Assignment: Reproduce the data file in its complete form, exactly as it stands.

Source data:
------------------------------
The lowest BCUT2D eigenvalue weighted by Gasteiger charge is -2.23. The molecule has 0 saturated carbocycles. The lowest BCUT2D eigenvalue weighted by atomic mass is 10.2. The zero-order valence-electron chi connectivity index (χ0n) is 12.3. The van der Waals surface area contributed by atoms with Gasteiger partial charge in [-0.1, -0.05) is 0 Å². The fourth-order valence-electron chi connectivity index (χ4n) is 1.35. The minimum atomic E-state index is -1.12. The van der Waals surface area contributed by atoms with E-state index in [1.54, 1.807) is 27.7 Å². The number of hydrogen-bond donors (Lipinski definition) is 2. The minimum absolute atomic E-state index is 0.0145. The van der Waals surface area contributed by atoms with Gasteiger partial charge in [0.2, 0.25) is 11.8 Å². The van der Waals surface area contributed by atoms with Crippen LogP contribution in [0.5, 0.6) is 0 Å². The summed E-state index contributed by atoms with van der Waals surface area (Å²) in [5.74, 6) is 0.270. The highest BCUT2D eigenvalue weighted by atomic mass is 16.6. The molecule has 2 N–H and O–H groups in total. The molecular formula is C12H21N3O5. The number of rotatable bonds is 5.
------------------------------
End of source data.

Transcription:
The lowest BCUT2D eigenvalue weighted by Gasteiger charge is -2.23. The molecule has 0 saturated carbocycles. The lowest BCUT2D eigenvalue weighted by atomic mass is 10.2. The zero-order valence-electron chi connectivity index (χ0n) is 12.3. The van der Waals surface area contributed by atoms with Gasteiger partial charge in [-0.1, -0.05) is 0 Å². The fourth-order valence-electron chi connectivity index (χ4n) is 1.35. The minimum atomic E-state index is -1.12. The van der Waals surface area contributed by atoms with E-state index in [1.54, 1.807) is 27.7 Å². The number of hydrogen-bond donors (Lipinski definition) is 2. The minimum absolute atomic E-state index is 0.0145. The van der Waals surface area contributed by atoms with Gasteiger partial charge in [0.2, 0.25) is 11.8 Å². The van der Waals surface area contributed by atoms with Crippen LogP contribution in [0.5, 0.6) is 0 Å². The summed E-state index contributed by atoms with van der Waals surface area (Å²) in [5.74, 6) is 0.270. The highest BCUT2D eigenvalue weighted by atomic mass is 16.6. The molecule has 2 N–H and O–H groups in total. The molecular formula is C12H21N3O5. The number of rotatable bonds is 5.